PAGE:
Director: Ray Argall
Ray Argall's debut feature Return Home (1990 MFF) touched a nerve with its insightful depiction of working class survivors in an ail-too-believable contemporary Australia. Argall's new Film takes those ideas even further, throwing together two men from very different directions who share more of a common history than they might realize.
They meet while working on the construction site of a ludicrous tourist attraction — a giant Murray Cod — on the banks of the Murray near Swan Hill. Motivated by the opportunity to champion an endangered species, Charlie has thrown himself into the design of the giant fish, not the fust in a line of big animals he has had a hand in' Russell, meanwhile, is just out of jail and struggling to re-establish his relationship with Douggie, his eight-year-old son whom he hardly knows.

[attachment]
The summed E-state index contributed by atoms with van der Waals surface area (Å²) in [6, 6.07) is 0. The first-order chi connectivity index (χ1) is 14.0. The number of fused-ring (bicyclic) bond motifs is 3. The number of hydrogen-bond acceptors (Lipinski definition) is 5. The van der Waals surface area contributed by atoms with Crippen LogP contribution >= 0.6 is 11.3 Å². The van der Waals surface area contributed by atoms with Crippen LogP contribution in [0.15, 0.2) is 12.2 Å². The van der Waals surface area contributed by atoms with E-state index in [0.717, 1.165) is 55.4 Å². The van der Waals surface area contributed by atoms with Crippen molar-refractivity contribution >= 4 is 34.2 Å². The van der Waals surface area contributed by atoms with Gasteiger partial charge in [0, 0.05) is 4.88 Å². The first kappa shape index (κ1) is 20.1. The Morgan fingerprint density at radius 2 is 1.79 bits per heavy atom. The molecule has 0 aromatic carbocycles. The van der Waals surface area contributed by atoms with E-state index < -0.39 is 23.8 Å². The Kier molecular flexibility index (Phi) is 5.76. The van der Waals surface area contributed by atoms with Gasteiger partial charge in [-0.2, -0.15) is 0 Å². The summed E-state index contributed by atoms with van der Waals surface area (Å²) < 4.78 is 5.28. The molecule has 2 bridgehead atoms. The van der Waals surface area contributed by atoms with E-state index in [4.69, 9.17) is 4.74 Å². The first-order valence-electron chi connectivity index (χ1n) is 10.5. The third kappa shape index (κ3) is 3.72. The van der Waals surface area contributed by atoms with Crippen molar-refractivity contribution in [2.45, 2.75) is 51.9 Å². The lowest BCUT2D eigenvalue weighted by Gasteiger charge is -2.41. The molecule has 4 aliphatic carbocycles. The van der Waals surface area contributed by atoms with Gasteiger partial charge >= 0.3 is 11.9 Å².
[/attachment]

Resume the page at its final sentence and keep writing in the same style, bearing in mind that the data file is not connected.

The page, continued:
Only an Australian buddy movie could feature two men who barely talk to each other, but one of Eight Ball's many pleasures is its steadfast avoidance of the expected. Continually understated and refreshingly unsentimental, Argall and co-writer Harry Kirchner pursue a low-key naturalism, reminiscent of Eric Rohmer. This is best captured in the astounding performance of newcomer Paul Stevn (as Russell), whose weary eyes immediately suggest a life of wrong choices and bad timing.
The friendship between the two men is only fleeting, but in the process they have seen things in each other that illustrate where they should be headed, individually.
- Tait Brady